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Dawn over Baghdad
The other side of post-war Iraq
By Steven Martinovich
By now even those unequivocally opposed to the war in Iraq must have some questions about the quality of media coverage. Despite the fact that most reporting is devoted to coverage of attacks and their aftermath, it should be readily apparent to most that the majority of the country is relatively calm and getting about the business of rebuilding. Yet the media's focus is almost exclusively devoted to the dark side of post-war Iraq. We're receiving one side of the story and are being denied the whole picture.
Karl Zinsmeister's Dawn over Baghdad: How the U.S. Military Is Using Bullets and Ballots to Remake Iraq aims to rectify that by reporting on the events of a trip he made to Iraq earlier this year. Zinsmeister had been embedded with the 82nd Airborne during the war and returned to see their efforts in battling the insurgency and rebuilding Iraq, and how the Iraqi people were dealing with the new world they were thrust into. Although the news isn't all good, Zinsmeister argues that the situation is gradually improving.
The bulk of Dawn over Baghdad is from the perspective of the American soldiers who have the difficult talk of helping to rebuild a nation while simultaneously attempting to eliminate insurgents. The men and women of the 82nd Airborne are equal parts warrior and diplomat, launching raids to capture or kill militants one day and negotiating with religious and political leaders the next. Officers work to ensure a role for women in the nation's political system despite claims by religious leaders that Iraqi women prefer to stay home and leave such affairs to the men. They walk a fine line between showing a friendly face to Iraqis and bringing down the hammer on those occasions when it's needed.
It's an incredibly nuanced situation, one that Zinsmeister is unfortunately only partly able to explore because of his brief time in Iraq. A picture that the media has largely ignored in favor of the violence that is easier to package and explain to viewers. As Zinsmeister makes clear, there are multitudes of interesting stories emerging out of Iraq that aren't being told because of a perfect storm of media disinterest, a White House unable or unwilling to tell it's side of the story and a military content to leave public relations to someone else. The end result is that Iraqis remain today a mystery to the very people that liberated them.
"We hear a great deal about what Iraq's extremists want. But the American public knows comparatively little about what ordinary, everyday Iraqis believe and hope for. In Iraq as in most countries, there is a large silent majority, so popular opinion can't accurately be judged by listening only to squeaky wheels. We need to look beneath the roiling surface of attacks, demonstrations and explosions that dominate the daily headlines, and take time to examine the underlying bedrock of popular convictions."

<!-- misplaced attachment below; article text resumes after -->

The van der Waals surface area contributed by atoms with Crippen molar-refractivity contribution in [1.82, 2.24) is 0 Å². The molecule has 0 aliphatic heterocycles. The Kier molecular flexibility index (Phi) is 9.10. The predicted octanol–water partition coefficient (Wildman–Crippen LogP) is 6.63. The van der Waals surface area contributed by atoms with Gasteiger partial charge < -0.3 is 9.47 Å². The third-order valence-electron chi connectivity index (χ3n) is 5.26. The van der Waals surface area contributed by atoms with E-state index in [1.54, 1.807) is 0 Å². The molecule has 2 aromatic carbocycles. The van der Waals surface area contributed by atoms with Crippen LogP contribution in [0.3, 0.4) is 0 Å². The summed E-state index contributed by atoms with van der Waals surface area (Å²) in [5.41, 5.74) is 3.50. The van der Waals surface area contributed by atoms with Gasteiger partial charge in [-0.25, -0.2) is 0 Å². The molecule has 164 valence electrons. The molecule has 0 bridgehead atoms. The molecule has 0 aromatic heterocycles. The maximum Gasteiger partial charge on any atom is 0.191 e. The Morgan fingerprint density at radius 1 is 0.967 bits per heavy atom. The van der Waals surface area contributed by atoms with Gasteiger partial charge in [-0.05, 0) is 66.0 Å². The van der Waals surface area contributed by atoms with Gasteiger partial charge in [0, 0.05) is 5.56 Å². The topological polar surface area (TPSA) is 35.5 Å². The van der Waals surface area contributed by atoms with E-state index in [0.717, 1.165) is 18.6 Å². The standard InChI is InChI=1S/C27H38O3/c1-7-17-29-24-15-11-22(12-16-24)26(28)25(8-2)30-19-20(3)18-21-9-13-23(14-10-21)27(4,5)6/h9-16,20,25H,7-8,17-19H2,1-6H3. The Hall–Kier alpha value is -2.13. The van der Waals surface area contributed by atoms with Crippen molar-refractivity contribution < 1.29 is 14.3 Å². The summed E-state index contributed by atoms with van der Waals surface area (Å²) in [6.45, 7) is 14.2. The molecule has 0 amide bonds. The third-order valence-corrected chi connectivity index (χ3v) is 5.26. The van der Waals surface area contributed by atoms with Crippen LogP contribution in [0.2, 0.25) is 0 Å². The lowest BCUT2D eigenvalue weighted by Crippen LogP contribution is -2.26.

Zinsmeister is cautiously optimistic about Iraq's future. Although their co-religionists in Iran have given them a bad name, he argues that Iraq's Shiite's are one of the keys to political stability. Ethnic strife is unlikely thanks to efforts to include everyone in the political process and the Sunnis, the group that hitched its wagon to Saddam Hussein's regime for three decades, are balanced by more moderate forces among the Shiites and Kurds. Of course, there remain tremendous problems. Corruption is infests Iraqi society, its political and religious leaders have problems with honesty and among ordinary Iraqis there is a lack of patriotism, responsibility and desire for selfless service.
If Dawn over Baghdad has a significant failing it's the aforementioned lack of resolution that dominates Zinsmeister's accounts. Readers are taken on a tour of the Sunni Triangle where Zinsmeister thrusts them into a number of varying situations but ultimately each story lacks an ending. That's hardly Zinsmeister's fault -- and perhaps unfair to expect otherwise -- considering the fluidity of the region he covers and the work still yet to be done but it can leave a reader feeling unsatisfied.
That, however, is a minor problem. Dawn over Baghdad brings a welcome counterbalance to the steady stream of gloomy reporting without turning into mindless cheerleading. It's unlikely the book will serve as a gentle hint to the media to reexamine its coverage of post-war Iraq but it nonetheless serves a valuable purpose. The importance of the Iraqi campaign and its aftermath demands that all sides of the story receive a fair hearing, particularly considering the price being paid in blood.
Steven Martinovich is a freelance writer in Sudbury, Ontario, Canada.
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